It was 6.30am as we stood around the table chatting about life events. My sister who now worked in Port Harcourt(PH), Nigeria came home for a weekend visit. I recall that before she moved to PH, she had the option of comfort in a smaller city with less traffic and a strong family support system. I encouraged her (more like insisted) to move to a bigger and more challenging city where she could experience independence and the hustle and bustle of big city life. I made her choose discomfort so she could experience a different side of life. That morning as we evaluated the pros and cons of that decision, we all agreed PH was the better option for the stage of life she was in.
At that point, Dad began to share his own story from over thirty years ago. He had a nice looking career as a public servant working in the Governor’s office in the old South Eastern State in Nigeria. Soon, news about the creation of states filtered into the air waves and this came with excitement and anticipation for what laid ahead. Everyone began to pitch ideas about the various career possibilities that will emerge with the newly created Cross River State. It was a sign of good things to come for young Administrative Officers.
My Dad and a few of his buddies wanted more than that, they did not want to remain at the state level, as their eyes were set on the Federal. Everyone thought moving at this time was a bad idea, after all, they looked like they were all on track to become very senior Civil Service Officers in the not too distant future. My dad recalled that someone told him that if he moved to Lagos, the then capital of Nigeria, he would come back with only an envelope on his head, implying that his future was better served here.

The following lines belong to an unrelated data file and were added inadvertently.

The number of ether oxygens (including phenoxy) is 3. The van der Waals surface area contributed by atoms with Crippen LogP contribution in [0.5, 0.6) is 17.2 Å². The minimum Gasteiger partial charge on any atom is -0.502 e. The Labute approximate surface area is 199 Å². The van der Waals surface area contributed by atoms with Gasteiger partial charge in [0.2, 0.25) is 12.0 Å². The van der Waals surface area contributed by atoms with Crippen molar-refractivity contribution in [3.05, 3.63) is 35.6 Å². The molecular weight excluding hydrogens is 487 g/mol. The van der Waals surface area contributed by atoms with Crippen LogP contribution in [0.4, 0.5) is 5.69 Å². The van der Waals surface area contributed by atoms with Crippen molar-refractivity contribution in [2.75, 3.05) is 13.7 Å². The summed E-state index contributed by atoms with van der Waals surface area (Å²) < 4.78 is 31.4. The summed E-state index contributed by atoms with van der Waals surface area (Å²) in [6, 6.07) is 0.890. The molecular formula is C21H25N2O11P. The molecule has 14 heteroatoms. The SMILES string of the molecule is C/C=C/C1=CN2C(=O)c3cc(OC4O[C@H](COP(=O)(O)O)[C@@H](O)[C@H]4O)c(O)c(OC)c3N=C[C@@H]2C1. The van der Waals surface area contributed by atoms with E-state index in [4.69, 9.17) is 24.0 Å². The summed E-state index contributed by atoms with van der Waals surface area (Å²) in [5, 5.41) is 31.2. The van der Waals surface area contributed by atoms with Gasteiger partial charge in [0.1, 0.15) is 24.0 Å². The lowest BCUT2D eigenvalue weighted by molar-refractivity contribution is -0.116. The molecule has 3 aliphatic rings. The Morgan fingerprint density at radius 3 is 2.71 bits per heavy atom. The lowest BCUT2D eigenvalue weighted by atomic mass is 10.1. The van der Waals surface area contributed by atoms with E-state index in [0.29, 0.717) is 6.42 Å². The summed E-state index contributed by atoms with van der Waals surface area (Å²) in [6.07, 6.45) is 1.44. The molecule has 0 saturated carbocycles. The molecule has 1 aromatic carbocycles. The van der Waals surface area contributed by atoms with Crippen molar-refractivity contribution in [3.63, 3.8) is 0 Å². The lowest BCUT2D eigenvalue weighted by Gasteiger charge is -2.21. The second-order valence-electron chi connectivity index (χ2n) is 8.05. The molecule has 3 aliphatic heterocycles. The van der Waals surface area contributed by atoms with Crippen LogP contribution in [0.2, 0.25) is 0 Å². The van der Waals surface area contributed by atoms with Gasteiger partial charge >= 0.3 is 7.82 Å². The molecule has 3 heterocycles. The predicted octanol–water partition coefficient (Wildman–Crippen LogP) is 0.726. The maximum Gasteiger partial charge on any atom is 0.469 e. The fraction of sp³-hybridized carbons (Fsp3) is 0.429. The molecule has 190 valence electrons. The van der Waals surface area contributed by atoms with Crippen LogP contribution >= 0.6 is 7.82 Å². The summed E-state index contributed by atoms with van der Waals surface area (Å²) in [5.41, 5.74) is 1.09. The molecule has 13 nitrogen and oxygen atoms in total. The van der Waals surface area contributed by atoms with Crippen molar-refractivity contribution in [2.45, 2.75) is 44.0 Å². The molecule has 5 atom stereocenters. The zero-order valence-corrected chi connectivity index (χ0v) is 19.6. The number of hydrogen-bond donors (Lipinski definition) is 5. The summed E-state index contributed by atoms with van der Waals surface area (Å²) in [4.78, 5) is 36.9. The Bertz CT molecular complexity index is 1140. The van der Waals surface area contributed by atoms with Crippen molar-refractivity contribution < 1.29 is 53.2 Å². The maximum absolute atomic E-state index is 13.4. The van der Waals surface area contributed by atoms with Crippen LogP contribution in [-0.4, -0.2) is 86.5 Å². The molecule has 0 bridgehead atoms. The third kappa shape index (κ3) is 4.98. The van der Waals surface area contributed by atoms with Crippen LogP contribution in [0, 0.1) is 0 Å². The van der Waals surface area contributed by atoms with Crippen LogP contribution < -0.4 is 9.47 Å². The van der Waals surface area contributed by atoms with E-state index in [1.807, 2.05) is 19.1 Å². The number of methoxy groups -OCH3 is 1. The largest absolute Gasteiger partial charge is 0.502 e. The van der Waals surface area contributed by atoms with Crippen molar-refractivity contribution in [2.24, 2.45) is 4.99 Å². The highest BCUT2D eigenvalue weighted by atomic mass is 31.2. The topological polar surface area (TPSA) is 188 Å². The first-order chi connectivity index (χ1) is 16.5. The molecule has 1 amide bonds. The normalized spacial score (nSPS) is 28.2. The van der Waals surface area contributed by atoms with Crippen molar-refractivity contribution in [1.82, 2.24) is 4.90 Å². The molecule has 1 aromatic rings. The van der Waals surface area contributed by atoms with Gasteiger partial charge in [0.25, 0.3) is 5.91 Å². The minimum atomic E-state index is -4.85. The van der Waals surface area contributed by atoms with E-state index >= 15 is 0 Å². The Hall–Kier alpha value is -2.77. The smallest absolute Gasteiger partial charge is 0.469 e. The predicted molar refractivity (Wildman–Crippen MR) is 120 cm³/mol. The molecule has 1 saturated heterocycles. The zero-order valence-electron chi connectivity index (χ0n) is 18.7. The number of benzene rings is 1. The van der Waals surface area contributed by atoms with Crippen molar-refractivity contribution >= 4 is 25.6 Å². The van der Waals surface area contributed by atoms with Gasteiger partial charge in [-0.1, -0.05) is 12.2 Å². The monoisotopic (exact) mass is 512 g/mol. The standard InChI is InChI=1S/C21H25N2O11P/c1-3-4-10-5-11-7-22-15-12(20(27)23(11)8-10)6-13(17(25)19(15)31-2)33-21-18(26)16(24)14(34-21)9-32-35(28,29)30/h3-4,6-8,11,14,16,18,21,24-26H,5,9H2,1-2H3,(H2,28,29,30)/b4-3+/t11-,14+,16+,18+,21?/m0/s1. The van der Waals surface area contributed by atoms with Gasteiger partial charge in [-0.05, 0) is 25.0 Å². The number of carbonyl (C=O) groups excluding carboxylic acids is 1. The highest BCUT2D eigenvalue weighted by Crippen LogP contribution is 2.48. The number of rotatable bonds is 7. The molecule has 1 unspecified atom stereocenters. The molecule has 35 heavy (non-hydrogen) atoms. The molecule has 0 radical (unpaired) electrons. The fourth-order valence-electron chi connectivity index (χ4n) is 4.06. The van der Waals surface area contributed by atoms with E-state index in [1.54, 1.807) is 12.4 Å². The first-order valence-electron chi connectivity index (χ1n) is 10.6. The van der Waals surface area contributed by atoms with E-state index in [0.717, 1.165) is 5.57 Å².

Against all odds, he made the move anyway, got a job into the Foreign Service and I can say, the rest is history. He said it was not easy as we moved from a three bedroom house to a one room apartment and had to undergo some major lifestyle changes. My dad made what seemed like a risky move over thirty years ago; in the short term, it was not so comfortable but looking back, I am so glad he made that move.
He chose a path that took us to places he could never afford and brought him in close contact with people he could only have dreamed of seeing on television. He is now retired and yes, life after the move was good to him so he did not have to return with an envelope on his head.
Today as I reflect on my Dad’s decision to embrace the unknown, I realized that the road from ‘here’ to ‘there’ is not usually a straight path for most people. You can only know what lies behind a closed door by opening the door and stepping out.
I could have been anywhere or somewhere else, but I am here today because he took a RISK that changed our lives.
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